I would say historical information is mixed with mysthical (spiritual) information ; Even if there was no historical fact (which I doubt strongly), the persons who invented such a story that 2000 years later inspire love and service to more than a billion humans accomplished a miracle.

    « I think poetry and revelation probably have the same or similar source. »

    There is a book by Hatcher on « The Divine art of Revelation » which is close to your point.

    Warmest

    Farhan

  • Farhan Yazdani

    Frank, you wrote:
    “I agree but weights and measures are man made or man derived, are they not? And I think so is religion in a similar way and for reasons consistent with your analogy.”

    Very true, Frank, the idea is that to be accepted unhesitatingly, the “standard” should be accepted as supra-natural. The analogy with Genesis is that by acquiring the knowledge of good and evil, humans attempt to become peers and equals with God and they lose their paradise. A similar incident with Babel: when men want to attain the heights of Deity, then their languages differ.

    You write:
    “This does not mean we must reject religion, rather it indicates only that we can and should treat religion in a rational manner.”

    Yes, and at the same time, we have to accept the two as complementary and functionning in synergia. In short, we can say that the left brain is rationnal, treating information like a serial computer (logical reasonning), and the right brain is global, treating information in a parallel manner (affective knowledge). I gave an interesting link to a presentation on this earlier on.

    You ask :
    « Was Simon transformed by Christ’s teachings or his charisma? »

    I would say both love and knowledge.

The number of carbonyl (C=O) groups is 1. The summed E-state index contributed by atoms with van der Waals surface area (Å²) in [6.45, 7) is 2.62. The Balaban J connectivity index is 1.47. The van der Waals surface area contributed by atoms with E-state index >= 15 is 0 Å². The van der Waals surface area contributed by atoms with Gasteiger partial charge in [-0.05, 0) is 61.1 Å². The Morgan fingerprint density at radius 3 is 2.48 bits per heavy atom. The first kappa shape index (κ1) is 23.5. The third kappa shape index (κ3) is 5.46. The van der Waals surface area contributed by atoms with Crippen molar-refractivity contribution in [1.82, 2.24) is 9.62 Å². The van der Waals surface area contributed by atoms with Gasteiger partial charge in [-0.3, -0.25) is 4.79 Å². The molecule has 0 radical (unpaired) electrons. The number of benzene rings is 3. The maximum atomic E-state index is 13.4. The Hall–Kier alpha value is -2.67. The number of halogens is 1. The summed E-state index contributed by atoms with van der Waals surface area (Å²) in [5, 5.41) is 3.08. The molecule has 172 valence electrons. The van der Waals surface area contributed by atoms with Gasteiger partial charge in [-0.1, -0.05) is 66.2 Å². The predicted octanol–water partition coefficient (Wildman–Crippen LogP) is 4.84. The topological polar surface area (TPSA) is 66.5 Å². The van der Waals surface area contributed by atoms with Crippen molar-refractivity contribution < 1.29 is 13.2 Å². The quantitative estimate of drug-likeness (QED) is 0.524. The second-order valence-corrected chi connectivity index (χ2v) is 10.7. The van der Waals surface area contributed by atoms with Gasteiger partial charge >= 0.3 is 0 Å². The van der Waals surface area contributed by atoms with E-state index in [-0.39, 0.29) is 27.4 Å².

You ask :
    « To ask another kind of question, is the bible story accurate or created along with the virgin birth and resurrection to attract converts once the charisma of Jesus was no longer available? »

    I would say historical information is mixed with mysthical (spiritual) information ; Even if there was no historical fact (which I doubt strongly), the persons who invented such a story that 2000 years later inspire love and service to more than a billion humans accomplished a miracle.

    « I think poetry and revelation probably have the same or similar source. »

    There is a book by Hatcher on « The Divine art of Revelation » which is close to your point.

    Warmest

    Farhan

  • farhan

    Frank,

    I am sure you will enjoy this extraordinary talk on our relational lives and the functions of the left brain in logical thoughts and the right brain in our relational lives and global views.

    http://www.ted.com/talks/view/id/229

    As time goes by, IQ has been enriched with AQ (affective quotient, and now with SQ, which is the “spiritual quotient”, ie our ability to introduce relationnal concepts in our mind and actions. This would be our capacity to develop our right brain.

  • Farhan Yazdani

    Frank,

    I am sure you will enjoy this extraordinary talk on our relational lives and the functions of the left brain in logical thoughts and the right brain in our relational lives and global views.

    http://www.ted.com/talks/view/id/229

    As time goes by, IQ has been enriched with AQ (affective quotient, and now with SQ, which is the “spiritual quotient”, ie our ability to introduce relationnal concepts in our mind and actions. This would be our capacity to develop our right brain.

  • http://frankwinters.wordpress.com/ Frank Winters

    [quote comment=""]Frank,

    I am sure you will enjoy this extraordinary talk on our relational lives and the functions of the left brain in logical thoughts and the right brain in our relational lives and global views.